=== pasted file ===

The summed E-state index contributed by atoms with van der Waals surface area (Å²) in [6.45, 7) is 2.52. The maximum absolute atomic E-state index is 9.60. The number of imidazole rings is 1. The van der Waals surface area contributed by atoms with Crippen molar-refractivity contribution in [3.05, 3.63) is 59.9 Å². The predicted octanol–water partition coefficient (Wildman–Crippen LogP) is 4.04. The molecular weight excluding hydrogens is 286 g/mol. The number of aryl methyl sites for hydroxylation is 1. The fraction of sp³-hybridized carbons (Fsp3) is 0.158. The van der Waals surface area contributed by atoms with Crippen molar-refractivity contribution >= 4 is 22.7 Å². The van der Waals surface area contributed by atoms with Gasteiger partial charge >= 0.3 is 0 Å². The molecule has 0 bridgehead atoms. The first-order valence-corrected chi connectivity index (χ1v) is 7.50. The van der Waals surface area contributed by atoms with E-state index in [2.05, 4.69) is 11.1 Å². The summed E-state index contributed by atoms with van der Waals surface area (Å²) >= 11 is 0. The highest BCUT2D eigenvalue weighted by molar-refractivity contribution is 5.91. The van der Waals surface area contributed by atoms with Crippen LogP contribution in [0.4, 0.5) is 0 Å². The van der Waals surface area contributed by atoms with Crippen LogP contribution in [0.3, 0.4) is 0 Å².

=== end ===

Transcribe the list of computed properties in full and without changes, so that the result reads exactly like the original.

The summed E-state index contributed by atoms with van der Waals surface area (Å²) in [6.45, 7) is 2.52. The maximum absolute atomic E-state index is 9.60. The number of imidazole rings is 1. The van der Waals surface area contributed by atoms with Crippen molar-refractivity contribution in [3.05, 3.63) is 59.9 Å². The predicted octanol–water partition coefficient (Wildman–Crippen LogP) is 4.04. The molecular weight excluding hydrogens is 286 g/mol. The number of aryl methyl sites for hydroxylation is 1. The fraction of sp³-hybridized carbons (Fsp3) is 0.158. The van der Waals surface area contributed by atoms with Crippen molar-refractivity contribution >= 4 is 22.7 Å². The van der Waals surface area contributed by atoms with Gasteiger partial charge >= 0.3 is 0 Å². The molecule has 0 bridgehead atoms. The first-order valence-corrected chi connectivity index (χ1v) is 7.50. The van der Waals surface area contributed by atoms with E-state index in [2.05, 4.69) is 11.1 Å². The summed E-state index contributed by atoms with van der Waals surface area (Å²) >= 11 is 0. The highest BCUT2D eigenvalue weighted by molar-refractivity contribution is 5.91. The van der Waals surface area contributed by atoms with Crippen LogP contribution in [0.4, 0.5) is 0 Å². The van der Waals surface area contributed by atoms with Crippen LogP contribution in [0.3, 0.4) is 0 Å².